The utility of pitch elevation in the evaluation of oropharyngeal Dysphagia: preliminary findings.

Am J Speech Lang Pathol. 2011 Nov;20(4):262-8. doi: 10.1044/1058-0360(2011/10-0097). Epub 2011 Aug 3.

Source

William S. Middleton Memorial Veterans Hospital,Madison, WI, USA. malandraki@tc.columbia.edu

Abstract

PURPOSE:

To evaluate the utility of a pitch elevation task in the assessment of oropharyngeal dysphagia.

METHOD:

This study was a pilot prospective cohort study including 40 consecutive patients (16 male and 24 female) who were referred by their physician for a swallowing evaluation. Patients were evaluated with a noninstrumental clinical examination and a videofluoroscopic swallow study, and participated in a pitch elevation task during videofluoroscopic image acquisition. Relationships between pitch elevation measurements (acoustic and perceptual) and swallow parameters (penetration/aspiration and residue) were investigated.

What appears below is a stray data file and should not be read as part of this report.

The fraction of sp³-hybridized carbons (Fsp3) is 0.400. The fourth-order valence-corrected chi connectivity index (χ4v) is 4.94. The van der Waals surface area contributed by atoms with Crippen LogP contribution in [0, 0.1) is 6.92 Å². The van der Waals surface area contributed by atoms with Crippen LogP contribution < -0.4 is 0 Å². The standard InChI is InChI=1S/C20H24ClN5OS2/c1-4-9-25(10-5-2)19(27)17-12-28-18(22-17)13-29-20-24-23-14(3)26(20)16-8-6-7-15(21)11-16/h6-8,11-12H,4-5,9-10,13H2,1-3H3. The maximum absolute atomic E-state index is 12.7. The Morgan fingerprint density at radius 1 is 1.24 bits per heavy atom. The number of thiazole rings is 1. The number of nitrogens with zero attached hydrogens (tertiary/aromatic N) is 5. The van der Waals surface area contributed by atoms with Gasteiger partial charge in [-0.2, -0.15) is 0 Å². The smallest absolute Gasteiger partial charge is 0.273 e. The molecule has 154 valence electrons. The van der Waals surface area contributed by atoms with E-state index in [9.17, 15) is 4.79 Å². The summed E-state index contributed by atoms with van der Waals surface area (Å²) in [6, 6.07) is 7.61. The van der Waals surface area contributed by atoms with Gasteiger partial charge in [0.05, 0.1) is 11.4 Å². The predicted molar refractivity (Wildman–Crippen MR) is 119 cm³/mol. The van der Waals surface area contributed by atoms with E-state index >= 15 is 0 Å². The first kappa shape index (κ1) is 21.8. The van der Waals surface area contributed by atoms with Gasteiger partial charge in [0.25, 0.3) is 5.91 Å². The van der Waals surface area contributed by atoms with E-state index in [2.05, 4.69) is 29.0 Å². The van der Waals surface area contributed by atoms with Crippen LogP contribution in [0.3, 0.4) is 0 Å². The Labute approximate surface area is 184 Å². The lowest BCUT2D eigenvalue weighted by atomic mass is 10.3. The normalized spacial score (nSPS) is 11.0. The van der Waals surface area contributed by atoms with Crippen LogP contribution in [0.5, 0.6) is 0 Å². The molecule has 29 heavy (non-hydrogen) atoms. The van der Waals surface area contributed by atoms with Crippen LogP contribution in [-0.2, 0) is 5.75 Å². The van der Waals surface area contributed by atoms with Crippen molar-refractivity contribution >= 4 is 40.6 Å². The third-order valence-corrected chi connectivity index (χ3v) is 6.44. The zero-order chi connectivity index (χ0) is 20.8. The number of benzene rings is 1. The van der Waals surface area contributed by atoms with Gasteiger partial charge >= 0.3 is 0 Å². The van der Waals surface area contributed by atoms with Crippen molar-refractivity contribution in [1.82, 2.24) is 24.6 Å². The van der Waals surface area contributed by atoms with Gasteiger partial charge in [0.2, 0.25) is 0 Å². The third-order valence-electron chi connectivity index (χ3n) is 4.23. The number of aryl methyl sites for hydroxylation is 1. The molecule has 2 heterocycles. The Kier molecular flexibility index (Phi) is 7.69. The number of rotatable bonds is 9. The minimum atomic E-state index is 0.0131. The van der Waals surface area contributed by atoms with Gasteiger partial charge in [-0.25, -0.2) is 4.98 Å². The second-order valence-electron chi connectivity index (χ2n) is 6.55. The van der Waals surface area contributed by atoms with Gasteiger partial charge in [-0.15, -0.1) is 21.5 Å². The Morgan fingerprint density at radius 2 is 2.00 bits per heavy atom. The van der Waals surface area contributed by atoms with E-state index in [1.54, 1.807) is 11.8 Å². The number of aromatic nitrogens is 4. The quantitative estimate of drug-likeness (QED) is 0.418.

RESULTS:

Results of this pilot study revealed that both maximum fundamental frequency (F(0)) and perceptual evaluation of pitch elevation independently significantly predicted Penetration-Aspiration Scale scores for thin liquid swallows (p = .01 and .03, respectively). Vocal range (average pitch to falsetto) was not sensitive in predicting likelihood of oropharyngeal dysphagia.

CONCLUSIONS:

Findings indicate that reduced pitch elevation can be indicative of reduced airway protection and swallowing impairment in some dysphagia patients and may be a useful supplement to dysphagia screening and diagnosis. Further investigation is warranted to determine the optimal utility of this procedure for different diagnostic categories of patients.

http://www.ncbi.nlm.nih.gov/pubmed/21813823

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